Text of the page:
David Cameron is urging Vladimir Putin to make sure that 30 Greenpeace activists imprisoned in Russia can come home.
The British Prime Minister has called the charges against the activists "excessive" and has urged the Russian President to "de-escalate" the situation.
The 30 activists, including New Zealanders David Haussmann and Jonathan Beauchamp, have been charged with hooliganism by the Russian authorities after their ship, the Arctic Sunrise, was seized.
They were initially charged with piracy, although it was later changed to hooliganism, which carries a lesser sentence.
Cameron spoke to Putin this week and told him that they were "protesters rather than hooligans", his official spokesman said.
Prime Minister John Key met Putin in Bali last month and said the Russian leader "gave me an assurance it [the case] would flow through the appropriate Russian judicial system" and that "in the end people need to consider their actions - the risks or otherwise - and I'm sure those protesters thought about all those issues".
Cameron told BBC Radio "they are not hooligans, they are protesters" but said nations needed "tough rules" to protect oil platforms.
He added: "Their charges have been dropped from piracy to hooliganism, but I still think that is excessive. They are not hooligans, they are protesters.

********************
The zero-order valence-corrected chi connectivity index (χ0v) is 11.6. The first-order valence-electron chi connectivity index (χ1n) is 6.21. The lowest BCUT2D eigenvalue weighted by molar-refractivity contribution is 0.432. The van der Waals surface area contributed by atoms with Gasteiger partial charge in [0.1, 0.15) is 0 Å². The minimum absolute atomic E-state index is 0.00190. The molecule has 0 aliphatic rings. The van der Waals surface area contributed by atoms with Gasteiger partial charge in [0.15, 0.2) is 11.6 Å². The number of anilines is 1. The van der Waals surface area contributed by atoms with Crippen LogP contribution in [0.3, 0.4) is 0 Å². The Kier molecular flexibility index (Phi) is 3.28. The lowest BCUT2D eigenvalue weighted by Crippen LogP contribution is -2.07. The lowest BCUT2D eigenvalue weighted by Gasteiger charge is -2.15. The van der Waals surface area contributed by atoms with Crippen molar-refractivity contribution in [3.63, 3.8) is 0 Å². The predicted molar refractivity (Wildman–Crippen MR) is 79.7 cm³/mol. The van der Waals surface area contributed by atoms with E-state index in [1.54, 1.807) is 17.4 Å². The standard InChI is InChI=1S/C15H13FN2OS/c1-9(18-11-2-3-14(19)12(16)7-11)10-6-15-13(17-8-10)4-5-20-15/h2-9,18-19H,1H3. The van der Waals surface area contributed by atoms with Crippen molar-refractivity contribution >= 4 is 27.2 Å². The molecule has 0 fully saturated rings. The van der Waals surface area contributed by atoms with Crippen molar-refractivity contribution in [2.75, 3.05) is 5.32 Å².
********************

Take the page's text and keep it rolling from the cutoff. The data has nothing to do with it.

"I totally understand that countries have to have some quite tough rules to stop people invading oil platforms, but I have appealed to Vladimir Putin to try to de-escalate this and make sure that these people can go home."
His intervention came just hours before Russia said that the activists would now face the additional charge of resisting law officers - which carries a maximum sentence of five years.
Cameron's spokesman said Putin "understands" the Prime Minister's concerns and that the pair had agreed to stay in touch.
"This is now in the hands of the judicial authorities in Russia," the spokesman said. "We have made the representations that we have and we are going to use our diplomatic influence to continue ensuring that the Russian authorities understand the importance that we attach to resolving this."